Scientists from Australia and the United States have solved a long-standing riddle about the Sun, which might aid astronomers in forecasting space weather and preparing for potentially deadly geomagnetic storms if they strike Earth. Solar flares, sunspots, and coronal mass ejections may all create space-weather streams of high-energy particles from the Sun, which can cause geomagnetic storms. However, it is unclear how these occurrences occur, and it is hard to anticipate when they will occur.
Now, new research conducted by Dr. Geoffrey Vasil of the University of Sydney’s School of Mathematics and Statistics might give a solid theoretical foundation for better understanding the Sun’s core magnetic dynamo, which helps generate near-Earth space weather.
The Sun is divided into numerous zones. The convection zone is one of the most notable features of the star, consisting of a 200,000-kilometer-deep ocean of super-hot rolling, turbulent fluid plasma that covers the outer 30 percent of the star’s diameter. According to current solar theory, the biggest swirls and eddies take up the convection zone, which NASA depicts as huge circular convection cells.
The ‘Convective Conundrum’ is a long-standing dilemma in which these cells have never been discovered. There is a cause, according to Dr. Vasil. Instead of circular cells, the flow splits into towering spinning cigar-shaped columns that are just 30,000 kilometers long. This, he claims, is due to the Sun’s spin having a far larger impact than previously assumed.
“You can balance a skinny pencil on its point if you spin it fast enough,” said Dr. Vasil, an expert in fluid dynamics. “Skinny cells of solar fluid spinning in the convection zone can behave similarly.”
The findings have been published in the Proceedings of the National Academy of Sciences of the United States of America.
“We don’t know very much about the inside of the Sun, but it is hugely important if we want to understand solar weather that can directly impact Earth,” Dr. Vasil said. “The characteristics of magnetic dynamos, such as the Sun, are known to be totally altered by strong rotation.”
This predicted rapid rotation inside the Sun, according to Dr. Vasil and collaborators Professor Keith Julien of the University of Colorado and Dr. Nicholas Featherstone of the Southwest Research Institute in Boulder suppresses what would otherwise be larger-scale flows, resulting in more variegated dynamics for the outer third of the solar depth.
“By properly accounting for rotation, our new model of the Sun fits observed data and could dramatically improve our understanding of the Sun’s electromagnetic behavior,” said Dr. Vasil, who is the lead author of the study.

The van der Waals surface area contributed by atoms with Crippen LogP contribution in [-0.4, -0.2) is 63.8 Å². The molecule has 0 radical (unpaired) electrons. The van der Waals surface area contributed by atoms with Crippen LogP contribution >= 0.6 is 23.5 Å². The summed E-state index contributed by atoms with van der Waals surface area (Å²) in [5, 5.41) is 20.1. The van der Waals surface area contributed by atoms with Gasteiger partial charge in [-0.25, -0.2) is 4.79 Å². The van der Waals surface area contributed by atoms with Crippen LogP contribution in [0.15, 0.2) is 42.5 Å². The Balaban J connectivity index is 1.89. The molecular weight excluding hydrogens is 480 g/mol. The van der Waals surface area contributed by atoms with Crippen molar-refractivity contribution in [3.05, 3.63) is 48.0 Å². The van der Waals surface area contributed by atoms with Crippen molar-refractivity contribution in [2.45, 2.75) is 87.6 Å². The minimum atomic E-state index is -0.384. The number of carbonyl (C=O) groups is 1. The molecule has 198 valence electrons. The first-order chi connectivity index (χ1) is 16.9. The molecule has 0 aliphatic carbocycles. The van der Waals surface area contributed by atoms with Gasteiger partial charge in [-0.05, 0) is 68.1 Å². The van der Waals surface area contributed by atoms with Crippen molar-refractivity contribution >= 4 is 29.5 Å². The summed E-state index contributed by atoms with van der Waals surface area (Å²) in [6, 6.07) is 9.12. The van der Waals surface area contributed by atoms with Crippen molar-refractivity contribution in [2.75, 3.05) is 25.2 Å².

Solar geomagnetic storms can, in the most extreme circumstances, bombard the Earth with radiation pulses capable of destroying our sophisticated global electronics and communication systems. The Carrington Event, a massive geomagnetic storm of a similar sort, struck Earth in 1859, although this was before our global reliance on electronics. The telegraph system from Melbourne to New York, which was still in its infancy, was harmed.
“A similar event today could destroy trillions of dollars worth of global infrastructure and take months, if not years, to repair,” Dr. Vasil said.
In 1989, a small-scale incident in Canada resulted in huge blackouts, which some initially mistook for a nuclear strike. A solar storm on the magnitude of the Carrington Event passed Earth in 2012 without causing any damage, missing our orbit around the Sun by nine days.
“The next solar max is in the middle of this decade, yet we still don’t know enough about the Sun to predict if these cyclical events will produce a dangerous storm,” Dr. Vasil said. “While a solar storm striking Earth is extremely rare, it will happen someday, and we must be prepared.”
Solar storms can take from hours to days to reach Earth after erupting from the Sun. Dr. Vasil believes that a deeper understanding of our home star’s underlying dynamics might help planners avert tragedy if they have an adequate warning to shut down equipment before a burst of energetic particles takes over.
“We cannot explain how sunspots form. Nor can we discern what sunspot groups are most prone to violent rupture. Policymakers need to know how often it might be necessary to endure a days-long emergency shutdown to avoid a severe catastrophe,” he said.
To enhance the modeling of the Sun’s internal activities, Dr. Vasil and his colleagues’ theoretical model will now need to be tested by observation. To do so, scientists will utilize helio seismology, a technique that involves listening within the star’s beating heart.
“We hope our findings will inspire further observation and research into the driving forces of the Sun,” he said.
This might include the first launch of polar orbiter observational satellites outside the Solar System’s elliptical plane.
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